I read Fay Jones MP’s column on the politics surrounding proposed school closures with a mixture of consternation and dismay.
Her comments are disdainful of campaigners motivated not by petty point-scoring but by the plight of children and families facing enormous upheaval during an already precarious time.
More worryingly, accusing local Liberal Democrats of game-playing risks contributing to the culture of suspicion and distrust that is already damagingly pervasive in our political life.
Parties should be taking the lead, pulling together to raise the level of debate, arguing over the issues rather than engaging in personal attacks.
As for a split within the Conservative party, what is important is being clear with the public over how the schools reorganisation process works.
For example, members of Ms Jones’s Party have recommended affected parents contact the Minister for Education, who has no control whatsoever over the process at this stage.
The Schools Organisation is overseen by the Education Portfolio Holder within Powys County Council’s Cabinet.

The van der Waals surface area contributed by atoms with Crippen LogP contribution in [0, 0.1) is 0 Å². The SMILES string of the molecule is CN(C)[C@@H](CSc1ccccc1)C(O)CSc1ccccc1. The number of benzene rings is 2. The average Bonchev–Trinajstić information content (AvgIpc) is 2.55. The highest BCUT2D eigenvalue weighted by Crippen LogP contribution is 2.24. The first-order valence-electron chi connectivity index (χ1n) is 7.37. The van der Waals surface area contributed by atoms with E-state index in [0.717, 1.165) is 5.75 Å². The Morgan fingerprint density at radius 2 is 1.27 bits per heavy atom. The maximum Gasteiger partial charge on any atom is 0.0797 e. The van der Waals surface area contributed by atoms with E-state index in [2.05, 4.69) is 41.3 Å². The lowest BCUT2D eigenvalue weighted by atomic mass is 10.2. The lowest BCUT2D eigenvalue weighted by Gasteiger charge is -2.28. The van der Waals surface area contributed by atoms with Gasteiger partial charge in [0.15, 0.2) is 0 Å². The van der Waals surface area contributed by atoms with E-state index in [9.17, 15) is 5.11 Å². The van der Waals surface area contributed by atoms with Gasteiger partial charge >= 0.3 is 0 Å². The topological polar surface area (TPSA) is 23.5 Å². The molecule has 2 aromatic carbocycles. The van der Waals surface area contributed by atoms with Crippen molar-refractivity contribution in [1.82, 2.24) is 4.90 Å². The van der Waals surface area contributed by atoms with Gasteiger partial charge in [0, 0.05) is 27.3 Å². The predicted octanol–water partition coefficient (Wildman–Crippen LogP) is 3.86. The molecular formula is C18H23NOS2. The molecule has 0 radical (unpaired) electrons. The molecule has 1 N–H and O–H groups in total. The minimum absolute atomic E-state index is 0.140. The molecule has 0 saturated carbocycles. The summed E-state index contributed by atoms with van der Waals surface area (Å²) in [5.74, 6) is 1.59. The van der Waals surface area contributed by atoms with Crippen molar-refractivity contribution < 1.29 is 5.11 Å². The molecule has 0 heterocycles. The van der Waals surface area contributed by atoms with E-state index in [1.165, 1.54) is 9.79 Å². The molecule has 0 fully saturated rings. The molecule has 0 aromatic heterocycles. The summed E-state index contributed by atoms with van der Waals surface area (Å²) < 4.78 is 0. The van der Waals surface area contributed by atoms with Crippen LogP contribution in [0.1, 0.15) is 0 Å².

He is a Conservative. A councillor, not an officer. Only eight of the 73 county councillors in Powys have voting rights on the school closures.
These are the eight Cabinet members, a mixture of Independent and Conservative county councillors.
Cllr Iain McIntosh, who is campaigning against the closure of schools in south Powys, is one of the Cabinet members and also a Conservative.
Russell George MS has spoken against the closure of Churchstoke School. Craig Williams MP last week called for the language changes at Ysgol Bro Hyddgen to be reconsidered.
Given all of this, I find it unsurprising that many people should be confused by the decision-making process governing the restructuring of Powys’s schools.
In our party political system it is also perfectly reasonable for the public to demand where the Conservative Party stands on the matter of school closures.